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How to keep geese off golfing greens

Geese are becoming a serious problem on golf courses in the Western Cape and need active management. Richard Gie

It’s not just golfers who enjoy spending a day on the course. Geese are also drawn to their luscious, irrigated lawns interspersed with artificial water bodies. There are also no predators lurking in the bunkers. Contrary to their specific name, where they appear in ancient Egyptian art, Egyptian Geese are widespread throughout Africa from the Nile River down to South Africa. They are common in most landscapes, except for regions of extreme aridity and high altitude.

The birds’ fondness for golf courses isn’t considered a problem until their presence starts ruining the lawns. In South Africa, Egyptian Geese are the problem, just as Canadian Geese wreak havoc on North American golf courses.

There are more Egyptian Geese in South Africa than before. This is because of burgeoning cereal production and dam construction in the coastal Western Cape province. Since these birds aren’t going away any time soon, it’s important to examine what’s best for both them and golf courses.

The geese need management

There are 106 golf courses in the Western Cape, providing geese with almost 5 000 hectares of attractive habitat. Researchers asked residents of Cape Town’s Steenberg Golf Estate and members of its golf club about their perceptions of the ubiquitous feathered visitors.

Most golfers (84%) considered geese a problem on the estate. But only 57% of non-golfers perceived the geese as a problem. People ranked the problem as minimal (15%), moderate (33%) and severe (52%). Most golfers (87%) felt that the goose population required active management. The majority (86% of all respondents) believed the goose population should be reduced by 50% or more.

There are lethal and non-lethal ways to control geese. Non-lethal methods have included scarecrows, fake predators, flashing lights, bird alarms and fireworks. Most have had little success because the geese soon become used to their presence.

Trained herding dogs have proved to be more successful. But dogs are expensive to buy, need expert training and cost a lot to look after. Relocating geese to new habitats is also not foolproof because the birds may return to the site of capture, or will begin novel conflicts of crop damage or being a general nuisance in other areas.

Lethal measures include egg addling by puncturing or chemically treating eggs and culling. But the high mobility of the geese make both quite ineffective for controlling localised populations.

In addition when geese abandon unsuccessful nests, they typically make a new one and thus a replaced clutch. Shooting geese in residential areas is considered unethical, and while lethal methods are more cost-effective than non-lethal options, they are often deemed socially unacceptable.

While it is not necessary to eliminate geese from a property, managing their numbers at a level where they are tolerated by managers and golfers may be important.

Geese’s vigilance levels make them more likely to live in an area where they feel secure. Richard Gie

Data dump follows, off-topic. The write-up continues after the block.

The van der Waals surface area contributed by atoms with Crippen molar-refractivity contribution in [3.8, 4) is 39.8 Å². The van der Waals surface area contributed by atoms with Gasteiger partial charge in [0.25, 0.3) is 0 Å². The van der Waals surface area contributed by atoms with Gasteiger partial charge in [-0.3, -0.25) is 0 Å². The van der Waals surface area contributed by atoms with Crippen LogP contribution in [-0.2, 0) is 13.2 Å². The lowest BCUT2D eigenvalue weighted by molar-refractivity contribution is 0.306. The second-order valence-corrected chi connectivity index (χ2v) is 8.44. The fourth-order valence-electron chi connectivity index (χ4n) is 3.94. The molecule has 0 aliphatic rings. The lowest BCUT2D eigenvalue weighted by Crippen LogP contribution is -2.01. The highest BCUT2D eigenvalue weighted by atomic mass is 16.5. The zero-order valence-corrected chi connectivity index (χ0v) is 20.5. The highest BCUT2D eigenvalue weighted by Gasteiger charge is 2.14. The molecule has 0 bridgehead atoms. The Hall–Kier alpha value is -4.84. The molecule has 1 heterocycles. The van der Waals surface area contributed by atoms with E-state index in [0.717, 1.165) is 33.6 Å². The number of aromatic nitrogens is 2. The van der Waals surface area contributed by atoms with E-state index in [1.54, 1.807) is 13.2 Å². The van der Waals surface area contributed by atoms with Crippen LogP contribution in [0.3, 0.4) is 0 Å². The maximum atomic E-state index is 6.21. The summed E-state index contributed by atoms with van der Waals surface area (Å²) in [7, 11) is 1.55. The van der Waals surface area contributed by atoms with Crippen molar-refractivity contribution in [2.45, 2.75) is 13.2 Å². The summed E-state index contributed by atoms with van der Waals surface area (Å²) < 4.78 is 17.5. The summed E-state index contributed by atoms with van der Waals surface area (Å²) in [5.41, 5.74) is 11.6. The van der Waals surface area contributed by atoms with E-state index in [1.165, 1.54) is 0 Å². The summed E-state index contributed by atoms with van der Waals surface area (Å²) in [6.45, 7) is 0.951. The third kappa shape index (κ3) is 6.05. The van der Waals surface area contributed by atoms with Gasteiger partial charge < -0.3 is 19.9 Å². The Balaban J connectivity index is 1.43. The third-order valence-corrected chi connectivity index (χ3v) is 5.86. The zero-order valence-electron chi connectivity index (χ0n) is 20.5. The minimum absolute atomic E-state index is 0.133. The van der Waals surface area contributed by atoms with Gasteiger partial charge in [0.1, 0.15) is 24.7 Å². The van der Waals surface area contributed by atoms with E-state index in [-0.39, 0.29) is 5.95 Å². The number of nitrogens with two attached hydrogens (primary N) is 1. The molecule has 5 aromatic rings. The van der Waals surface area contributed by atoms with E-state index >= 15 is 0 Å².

Possible solutions

Researchers looked at finding possible solutions from two angles. First they studied how geese behave, where they are most comfortable and where they feel most threatened. Secondly they matched this with the layout and physical features of 10 golf courses in the Western Cape.

This was done to better understand what makes the courses attractive to the geese. Geese avoid predators by being vigilant and by scanning the landscape for any possible threat.

Geese are obviously more vigilant where there is an increased possibility of being caught by a predator.

They seem to feel safer in precisely the areas where they and their droppings bother golfers most: on open patches of green close to water. In these spaces, the birds seem to feel there is less risk of encountering a predator. They can see at a good distance around them and take refuge in the water if threatened.

The answer is for golf course management to shift their focus away from the birds and to the way golf courses are designed. They could, for example, reduce the number of favoured sites. Alternatively, favoured sites should be shifted to the non-playing areas of the course. Areas where water bodies are adjacent to large, open lawns could be avoided in the design of a course.

Poorly situated ponds on existing courses could be modified with physical barriers to restrict access to the water. These barriers can be fences along the edge of the water or a wire grid placed over the water surface. The most inexpensive and attractive method is to plant vegetation along the edge of the water. This would interrupt the geese’s access to the water and decrease their ability to detect predators.

Considering that large patches of open lawn are attractive safety features for geese, tall grass and shrubs can also be planted around the fairways of existing golf courses. This will reduce the openness and the safety levels perceived by the geese.

Or there is falconry. By introducing a predator into the landscape, falconry is effective at changing the perception of safety for the geese. This method naturally involves a few goose deaths, but the birds then quickly learn about the potential threat. They increase their vigilance and become less attracted to the course.

According to our research it is indeed possible for humans and geese to occupy the same territory peaceably. Designing golf courses and adjacent vegetation so that they are attractive to local bird species while simultaneously being less attractive to Egyptian Geese involves short-term costs with potential long-term benefits.

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